Yes, I actively dislike Facebook, so much so that I rarely go on it any more.
I have remained a marginal FB user but only because it serves 2 useful purposes in my business.
First, FB is a good forum for telling people who follow me about my news—typically a new book or an upcoming seminar or webinar.
While the rest of the world probably doesn’t give a rat’s ass what I do, a small group of my readers does and FB is a good way to spread the word, as is Twitter, my blog, and this newsletter.
Second, Facebook ads have proven effective for adding new names to the subscriber list of this newsletter. The volume isn’t huge, but the cost per name to acquire new subscribers on FB is quite affordable. As a result, I will do more FB ads in 2015.
Having said that, there’s a bunch of stuff that makes me really dislike Facebook to the point where I think of quitting it altogether (though I can never quite pull that trigger):
1. Food photos.
A surprising number of FB users regularly post photographs of what they are having for breakfast, lunch, or dinner. I have asked several why but can’t seem to get a straight answer. If you do it, why? Do you think I really care that you made a waffle this morning?
2. Religion and politics.
Two things we are taught never to discuss are religion and politics. Yet both are popular topics.
Religious people: I respect your rights to your beliefs, but I do not want them shoved into my face.
Political people: You know your strongly expressed political views will offend those on Facebook with opposite views, so why do it?
If you read me regularly, you know I am anti-bragging, I define bragging as telling someone something great that happened to you or that you did without the person asking first.
The reason I dislike bragging is that it does nothing but puff up the ego of the braggart while often making the recipient of the bragging feel less good about themselves.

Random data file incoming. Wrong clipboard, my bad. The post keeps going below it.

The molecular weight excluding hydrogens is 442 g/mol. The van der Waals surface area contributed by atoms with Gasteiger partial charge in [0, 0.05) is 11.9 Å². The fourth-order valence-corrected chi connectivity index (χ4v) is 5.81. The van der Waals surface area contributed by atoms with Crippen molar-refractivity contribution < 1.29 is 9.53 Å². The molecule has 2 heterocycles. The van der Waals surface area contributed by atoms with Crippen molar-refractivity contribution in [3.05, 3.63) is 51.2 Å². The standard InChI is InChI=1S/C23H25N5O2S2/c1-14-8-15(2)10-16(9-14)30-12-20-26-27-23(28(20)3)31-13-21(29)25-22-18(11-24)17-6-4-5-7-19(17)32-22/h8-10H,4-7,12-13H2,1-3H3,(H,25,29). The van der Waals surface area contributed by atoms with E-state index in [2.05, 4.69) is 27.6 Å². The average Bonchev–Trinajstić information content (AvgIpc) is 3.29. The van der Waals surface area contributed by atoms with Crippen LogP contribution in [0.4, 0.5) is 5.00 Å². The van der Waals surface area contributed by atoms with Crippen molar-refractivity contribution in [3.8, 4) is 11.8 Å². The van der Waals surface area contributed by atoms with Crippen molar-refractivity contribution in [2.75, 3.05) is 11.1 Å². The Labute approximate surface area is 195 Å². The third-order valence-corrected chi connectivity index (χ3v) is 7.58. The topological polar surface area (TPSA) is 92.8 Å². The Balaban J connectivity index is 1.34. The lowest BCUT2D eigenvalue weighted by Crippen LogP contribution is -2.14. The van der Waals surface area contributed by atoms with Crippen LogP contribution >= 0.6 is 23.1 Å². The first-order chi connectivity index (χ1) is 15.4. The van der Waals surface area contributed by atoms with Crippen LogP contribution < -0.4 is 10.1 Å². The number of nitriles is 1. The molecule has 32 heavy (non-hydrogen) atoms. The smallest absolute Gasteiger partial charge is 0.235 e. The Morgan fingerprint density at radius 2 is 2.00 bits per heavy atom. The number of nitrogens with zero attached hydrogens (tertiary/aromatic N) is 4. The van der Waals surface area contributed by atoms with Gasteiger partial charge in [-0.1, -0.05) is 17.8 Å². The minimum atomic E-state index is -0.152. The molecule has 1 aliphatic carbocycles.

For instance, if your son struggled in college, dropped out, and doesn’t know what he wants to do, and mine got straight As, it might make you feel worse about your own situation. So no good comes from bragging, even about our kids, because it’s hurtful to those less fortunate.
4. No proof required.
Anyone can say anything on FB, especially about their business or personal accomplishments, without having to present one iota of proof that it is true.
I contend that social media is contentious in nature: people on FB and LinkedIn Groups love to argue, and these arguments often turn nasty and personal.
It does seem that some on FB almost deliberately misinterpret or misunderstand the simplest and most innocent statements, and respond in a heated fashion. And when you correct them, they get even more vitriolic.
Others are just looking for an argument, and will use the most innocent post or comment as a jumping off point for their rant.
Perhaps some find these FB arguments stimulating, but I dislike them intensely.
For instance, once in a post I noted that it is unacceptable to use the c-word in business writing after someone had done it to me.
To my surprise, this thread generated well over 500 comments, with some shockingly defending the practice. I am still to this day saddened that any adult with an IQ over 80 thinks it is OK to use the c-word in writing.
Bob Bly is the author of “World’s Best Copywriting Secrets” and has written copy for more than 100 companies including IBM, Boardroom, Medical Economics and AT&T. He is the author of more than 75 books and a columnist for Target Marketing, Early To Rise and The Writer. McGraw-Hill calls him “America’s top copywriter”.